HomeStandard PeopleLeonard Dembo two decades on

Leonard Dembo two decades on

Today marks the 21st anniversary since the death of Sungura maestro Leonard Dembo.

By Kennedy Nyavaya

Leonard Dembo’s sons Tendai (left) and Morgan (centre)
Leonard Dembo’s sons Tendai (left) and Morgan (centre)

The late Barura Express frontman is famed for releasing hit songs, among them Venenzia and Chitekete, which became household hits in the 1990s.

With a career stretching for over a decade, Musoro WeNyoka, as the prolific guitarist was also known, made an impact which is still being felt more than two decades later.

The Standard Style took time to look back at the life of one of the most talented artists to ever come out of the country.

In an interview yesterday, veteran producer and songwriter Clive Mono Mukundu said Dembo was a beckon of how great local music used to be and that is why his songs had transcended generations.

“He was one of the people who lifted up Zimbabwean music because he was a great music composer who even inspired the next generation of sungura after him,” said Mukundu, recalling the glorious moment when the song Chitekete was played at the Miss World Pageant in Namibia in 1996.

The same song was also voted Zimbabwe’s Silver Jubilee best song, reinforcing his name as one of the most reputable till today.

Unfortunately, when Dembo passed on Mukundu’s career was at its infancy and he never got to share the stage with him, but he acknowledges some inspiration he got from his songs.

“He inspired a lot of other younger musicians during his time, me included, as I learnt a few things, especially guitar strumming techniques,” he said.

Currently, Mukundu is recording for a UK-based trio named Kambo Boys, who stunned many with their uniquely fused sungura beats.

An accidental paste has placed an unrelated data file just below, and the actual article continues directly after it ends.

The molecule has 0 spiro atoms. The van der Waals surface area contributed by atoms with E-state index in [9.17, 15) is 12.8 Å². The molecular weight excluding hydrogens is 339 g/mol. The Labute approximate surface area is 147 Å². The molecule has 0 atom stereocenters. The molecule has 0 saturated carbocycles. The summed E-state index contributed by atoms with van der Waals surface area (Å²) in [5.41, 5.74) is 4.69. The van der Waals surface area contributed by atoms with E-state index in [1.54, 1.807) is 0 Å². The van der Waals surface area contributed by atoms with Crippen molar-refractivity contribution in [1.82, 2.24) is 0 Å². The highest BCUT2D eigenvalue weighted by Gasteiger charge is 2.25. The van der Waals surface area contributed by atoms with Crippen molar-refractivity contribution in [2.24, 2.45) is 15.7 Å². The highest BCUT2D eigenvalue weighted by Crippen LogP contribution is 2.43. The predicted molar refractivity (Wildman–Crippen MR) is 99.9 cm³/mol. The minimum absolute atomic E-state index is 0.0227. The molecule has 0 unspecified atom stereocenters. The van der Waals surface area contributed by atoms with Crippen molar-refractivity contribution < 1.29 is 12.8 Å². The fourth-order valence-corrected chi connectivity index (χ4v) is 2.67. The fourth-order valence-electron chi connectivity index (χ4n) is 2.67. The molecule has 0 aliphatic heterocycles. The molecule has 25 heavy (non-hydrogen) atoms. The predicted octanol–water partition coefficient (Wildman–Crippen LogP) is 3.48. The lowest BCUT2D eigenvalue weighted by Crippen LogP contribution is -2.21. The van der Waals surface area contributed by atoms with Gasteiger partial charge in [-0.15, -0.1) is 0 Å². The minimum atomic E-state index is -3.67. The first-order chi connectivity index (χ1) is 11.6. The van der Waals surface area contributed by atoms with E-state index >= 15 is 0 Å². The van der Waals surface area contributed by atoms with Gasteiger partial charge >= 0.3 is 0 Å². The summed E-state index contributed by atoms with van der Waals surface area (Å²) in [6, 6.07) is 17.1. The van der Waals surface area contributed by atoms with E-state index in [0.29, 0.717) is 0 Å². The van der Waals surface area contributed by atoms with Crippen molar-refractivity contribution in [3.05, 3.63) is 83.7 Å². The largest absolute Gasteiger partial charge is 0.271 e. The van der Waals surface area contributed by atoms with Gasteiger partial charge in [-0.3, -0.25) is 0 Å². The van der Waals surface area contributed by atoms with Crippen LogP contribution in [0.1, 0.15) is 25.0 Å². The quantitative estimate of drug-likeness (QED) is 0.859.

“What the current generation of upcoming sungura musicians should learn from Dembo is uniqueness which made him a great musician,” he said.

“Nowadays most songs in the genre have become monotonous as most of them copy Macheso and there is no variety but they should learn from Dembo who played in the same era with John Chibadura, System Tazvida and others, yet their music remained different.”

Dembo’s second born son and heir to his rich music legacy, Tendai said following in the same route as his father was not easy, but he has managed to establish a career.

“This first thing we did was to remind people that we were the children of Dembo and although we had challenges at first, now I can safely say we are stable,” said Tendai who works with his elder brother Morgan.

In less than five years, Tendai and his band Barura Express managed to keep the Dembo brand intact for people who loved his father’s music and he believes they still have more to offer.

“What I can promise is that the legacy is growing and we will improve the brand because so far we have managed to sell and market most of our music not because we are great but because of our supportive fans as well.”

He said they will be having an event to celebrate his father’s life at a private event tonight. Only a few guests were invited.

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